Last August, we told you about Laura Deming, a New Zealand native who was home schooled before moving halfway around the world as a 12-year-old to work alongside Cynthia Kenyon, a renowned molecular biologist who specializes in the genetics of aging.
She didn’t stay long. At age 14, Deming began her college career at MIT. When she turned 16, she dropped out to join Peter Thiel’s two-year-old Thiel Fellowship program, which gives $100,000 to young people “who want to build new things.” By last August, when we profiled Deming, she had closed on $22 million in commitments for her second venture fund, which supports aging-related startups. She was 23.
Because Deming has always had an intriguing relationship with time, we weren’t all that surprised when she reached out to us late last week to let us know her San Francisco-based venture firm, The Longevity Fund, has now established a new accelerator program — one with backing from famed investor Marc Andreessen, the early-stage venture firm Felicis Ventures and other, unnamed investors.
Deming isn’t disclosing how much money will be invested through the accelerator, called Age 1, but she does say the pool of capital is distinct from the money she’s investing with Longevity Fund. She also says that Andreessen, Felicis and her other backers will serve as mentors to the companies that pass through the program.
Other notable details about Age 1: Deming says that she and her advisors — including serial entrepreneur Elad Gil, who most recently co-founded the genomics testing company Color Genomics — will be “quite flexible” when it comes to the stage of applicants. She says the bigger idea is to help them get to a significant “value inflection point” within four months, which is how long the program runs.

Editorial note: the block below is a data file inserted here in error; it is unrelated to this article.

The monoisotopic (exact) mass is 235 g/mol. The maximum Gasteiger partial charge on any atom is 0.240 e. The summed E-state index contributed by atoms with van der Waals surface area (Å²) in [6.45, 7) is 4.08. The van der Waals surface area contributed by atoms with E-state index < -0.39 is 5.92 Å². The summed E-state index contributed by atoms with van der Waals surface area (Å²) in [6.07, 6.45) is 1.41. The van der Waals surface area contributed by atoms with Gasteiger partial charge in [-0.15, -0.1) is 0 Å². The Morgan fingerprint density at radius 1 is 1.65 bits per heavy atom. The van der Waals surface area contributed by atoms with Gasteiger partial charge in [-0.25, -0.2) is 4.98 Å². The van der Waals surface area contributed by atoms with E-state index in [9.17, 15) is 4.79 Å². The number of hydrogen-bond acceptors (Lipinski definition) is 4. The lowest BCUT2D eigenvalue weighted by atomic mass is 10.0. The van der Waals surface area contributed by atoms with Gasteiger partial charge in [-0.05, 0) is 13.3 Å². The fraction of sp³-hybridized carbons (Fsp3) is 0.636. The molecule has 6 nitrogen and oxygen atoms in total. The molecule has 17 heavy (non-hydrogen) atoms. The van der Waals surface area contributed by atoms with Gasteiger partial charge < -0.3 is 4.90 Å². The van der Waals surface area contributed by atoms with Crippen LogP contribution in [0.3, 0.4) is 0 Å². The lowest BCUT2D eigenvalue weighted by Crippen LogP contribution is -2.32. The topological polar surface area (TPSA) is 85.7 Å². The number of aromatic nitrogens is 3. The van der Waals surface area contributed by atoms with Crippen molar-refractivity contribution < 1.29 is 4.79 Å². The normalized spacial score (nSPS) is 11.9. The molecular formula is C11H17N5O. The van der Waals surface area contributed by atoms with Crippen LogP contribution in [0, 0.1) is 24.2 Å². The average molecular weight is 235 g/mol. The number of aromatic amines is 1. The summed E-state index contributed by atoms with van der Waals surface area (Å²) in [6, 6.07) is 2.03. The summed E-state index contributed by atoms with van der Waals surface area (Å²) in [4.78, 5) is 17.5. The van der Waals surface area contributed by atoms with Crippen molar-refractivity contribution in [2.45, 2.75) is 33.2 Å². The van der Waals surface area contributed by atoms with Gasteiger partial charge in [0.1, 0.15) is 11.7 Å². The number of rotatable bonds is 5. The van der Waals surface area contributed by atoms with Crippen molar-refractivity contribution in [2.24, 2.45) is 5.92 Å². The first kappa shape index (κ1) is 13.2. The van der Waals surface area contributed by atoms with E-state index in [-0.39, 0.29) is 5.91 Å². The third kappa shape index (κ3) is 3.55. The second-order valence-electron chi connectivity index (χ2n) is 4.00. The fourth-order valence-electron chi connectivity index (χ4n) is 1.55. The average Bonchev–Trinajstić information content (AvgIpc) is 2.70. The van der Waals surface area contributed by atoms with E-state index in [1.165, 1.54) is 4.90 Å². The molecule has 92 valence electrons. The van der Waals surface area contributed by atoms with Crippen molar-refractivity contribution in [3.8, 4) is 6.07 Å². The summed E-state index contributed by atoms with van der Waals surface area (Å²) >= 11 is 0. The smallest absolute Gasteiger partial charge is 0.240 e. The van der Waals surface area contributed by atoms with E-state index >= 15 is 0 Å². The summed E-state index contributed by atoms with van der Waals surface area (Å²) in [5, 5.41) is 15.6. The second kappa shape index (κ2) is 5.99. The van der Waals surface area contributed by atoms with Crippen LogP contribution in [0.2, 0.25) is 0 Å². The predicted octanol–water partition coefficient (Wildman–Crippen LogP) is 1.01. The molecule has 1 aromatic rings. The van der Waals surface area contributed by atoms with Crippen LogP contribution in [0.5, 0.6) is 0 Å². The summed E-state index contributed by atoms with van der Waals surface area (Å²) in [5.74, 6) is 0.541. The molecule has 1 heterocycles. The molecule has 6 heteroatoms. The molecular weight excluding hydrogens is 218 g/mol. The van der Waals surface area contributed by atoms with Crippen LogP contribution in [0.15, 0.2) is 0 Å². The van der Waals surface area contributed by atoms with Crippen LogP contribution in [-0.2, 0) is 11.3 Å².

Instead of accepting startups serially, Age 1 will work with small batches of startups — between three and five at a time — and it’s accepting them right now on a rolling basis, with plans to present them to an invite-only group of investors on October 5 in the Bay Area. (Startups can apply here.)
Though there’s not necessarily a headquarters for the program, Age 1 will provide co-working space for companies that need it and, even more notably, it will invest $500,000 per startup — more than most accelerators are willing or able to plug into the startups with which they work.
What we don’t know: at what cost. Asked about the ownership stake that Age 1 expects in exchange for its checks and mentorship, Deming, over email, declines to say.
As for what Deming and company are looking for, she suggests the program is particularly interested in working with startups that are committed to addressing late-onset medical conditions relating to Alzheimer’s, heart disease, diabetes and more. Though they’re casting a wide net, she adds that “one of hundreds of things we’d be interested in seeing is more work on the role of the circadian or other developmental clocks in longevity.”
Whether Deming’s ability to nurture startups is as promising as her prodigious understanding of biology remains to be seen, but her venture record to date is encouraging. Though Longevity has a fairly limited number of portfolio companies thus far, one of them, the genome editing technology company Precision BioSciences, secured a partnership last month with food giant Cargill; the two are now working together on a new product to reduce saturated fat in canola oil.
Another portfolio company — UNITY Biotechnology, a company that’s trying to reverse aging through therapeutics — meanwhile closed on $55 million in Series C funding on Monday. It has raised more than $200 million at this point, including from Thiel’s Founders Fund, Jeff Bezos, Fidelity and ARCH Venture Partners.
To learn more about Deming, you might check out this TED talk she gave back in 2013.